- It was a week in which inflation statistics were released and the central bank announced its decision on the benchmark interest rate. Annual inflation in Nigeria stood at 11.02% in August, its lowest in almost four years, down from 11.08% in July, the National Bureau of Statistics said. The level of inflation was last seen in February 2016. Food prices, which make up the bulk of the inflation basket, dropped to 13.17% in August from 13.39% a month earlier. And the central bank held its main interest rate at 13.5% for the third monetary policy committee meeting in a row. The MPC met on Thursday and Friday, which meant they convened a few days earlier than previously planned. A source at the central bank said the meeting was moved forward because the governor, Godwin Emefiele, was due to attend the U.N. General Assembly in New York next week.
- We reported that diesel costs could spike globally from early next year and many Nigerian businesses, which typically rely heavily on diesel-powered generators, are not prepared. Diesel prices are expected to surge as United Nations rules aimed at cleaning up international shipping come into effect on Jan. 1, with many ships expected to burn distillates instead of dirtier fuel oil. Estimates vary widely, but observers warn that prices could surge by nearly 20%. Higher costs for operating generators that power the machinery, computer servers and mobile phone towers that run Nigeria’s economy could impair growth in gross domestic product. While many Nigerian household and small business generators are powered by price-capped gasoline, the big generators for larger firms, apartment complexes and more substantial homes can only run on diesel. “Businesses may struggle to survive, or in the best case scenario, would at least downsize,” said Tunde Leye, a Lagos-based analyst with SBM Intelligence. Diesel is the second or third biggest cost for many Nigerian firms, he said.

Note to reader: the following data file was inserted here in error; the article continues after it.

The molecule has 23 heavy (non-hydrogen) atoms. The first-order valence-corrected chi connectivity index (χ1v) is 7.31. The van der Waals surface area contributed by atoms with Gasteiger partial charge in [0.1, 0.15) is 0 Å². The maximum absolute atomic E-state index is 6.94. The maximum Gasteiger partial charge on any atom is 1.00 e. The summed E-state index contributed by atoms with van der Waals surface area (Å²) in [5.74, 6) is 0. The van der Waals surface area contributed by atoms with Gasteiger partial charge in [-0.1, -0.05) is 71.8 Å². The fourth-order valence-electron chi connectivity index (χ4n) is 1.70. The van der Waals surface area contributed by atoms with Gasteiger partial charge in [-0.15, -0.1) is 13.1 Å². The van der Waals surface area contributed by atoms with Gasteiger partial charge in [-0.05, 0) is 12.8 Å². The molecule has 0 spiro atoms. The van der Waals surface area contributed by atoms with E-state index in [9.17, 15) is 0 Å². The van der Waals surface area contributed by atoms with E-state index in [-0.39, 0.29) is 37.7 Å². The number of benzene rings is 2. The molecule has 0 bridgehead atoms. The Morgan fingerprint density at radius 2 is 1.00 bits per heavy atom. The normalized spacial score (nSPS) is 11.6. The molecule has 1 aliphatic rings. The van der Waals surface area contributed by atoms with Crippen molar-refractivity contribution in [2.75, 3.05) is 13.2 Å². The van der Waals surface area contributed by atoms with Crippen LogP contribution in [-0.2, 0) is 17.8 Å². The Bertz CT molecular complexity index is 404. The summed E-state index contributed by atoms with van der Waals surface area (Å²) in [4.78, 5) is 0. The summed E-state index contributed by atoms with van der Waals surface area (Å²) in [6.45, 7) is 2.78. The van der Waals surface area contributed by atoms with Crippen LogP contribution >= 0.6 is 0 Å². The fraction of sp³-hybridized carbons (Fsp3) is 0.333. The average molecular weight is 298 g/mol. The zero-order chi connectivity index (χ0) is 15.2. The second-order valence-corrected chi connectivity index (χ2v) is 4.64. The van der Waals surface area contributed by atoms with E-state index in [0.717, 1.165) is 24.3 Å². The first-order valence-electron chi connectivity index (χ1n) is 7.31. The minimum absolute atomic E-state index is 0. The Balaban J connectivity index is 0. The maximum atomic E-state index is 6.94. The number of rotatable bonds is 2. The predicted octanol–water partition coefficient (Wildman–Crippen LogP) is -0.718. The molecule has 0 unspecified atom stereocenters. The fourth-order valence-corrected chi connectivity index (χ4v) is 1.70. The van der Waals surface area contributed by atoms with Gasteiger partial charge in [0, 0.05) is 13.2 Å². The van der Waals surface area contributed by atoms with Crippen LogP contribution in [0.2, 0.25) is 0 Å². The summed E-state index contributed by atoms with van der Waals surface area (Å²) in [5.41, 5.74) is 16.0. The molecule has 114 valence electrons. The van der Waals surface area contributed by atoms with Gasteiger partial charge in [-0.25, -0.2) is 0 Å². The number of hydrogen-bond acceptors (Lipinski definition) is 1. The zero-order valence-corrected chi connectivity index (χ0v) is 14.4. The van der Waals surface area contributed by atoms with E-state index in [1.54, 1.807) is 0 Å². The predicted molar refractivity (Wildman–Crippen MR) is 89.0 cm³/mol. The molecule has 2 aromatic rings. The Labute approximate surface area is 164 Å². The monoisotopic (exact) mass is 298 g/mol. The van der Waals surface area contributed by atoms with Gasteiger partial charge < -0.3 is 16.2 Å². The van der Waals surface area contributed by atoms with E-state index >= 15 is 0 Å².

- And, finally, we reported that Nigeria is now the main hub for gangs sending African pangolins to Asia, according to law enforcement officials, non-governmental organisations and wildlife experts. They say porous borders, lax law enforcement, corruption and one of the continent’s biggest ports have helped criminal networks in Nigeria corner most of the African trade in pangolins, considered to be the world’s most trafficked mammal. This year alone, Hong Kong and Singapore have intercepted three huge shipments of pangolin scales weighing a combined 33.9 tonnes and worth more than $100 million, based on estimates of their value in Singapore. Each shipment was bigger than any that had come from Africa before this year — and they all came from Nigeria. According to wildlife trade watchdog TRAFFIC, less than a quarter of major pangolin seizures from Africa came via Nigeria in 2016. By 2018, that had jumped to almost two-thirds and three-quarters of the total weight seized was linked to Nigeria.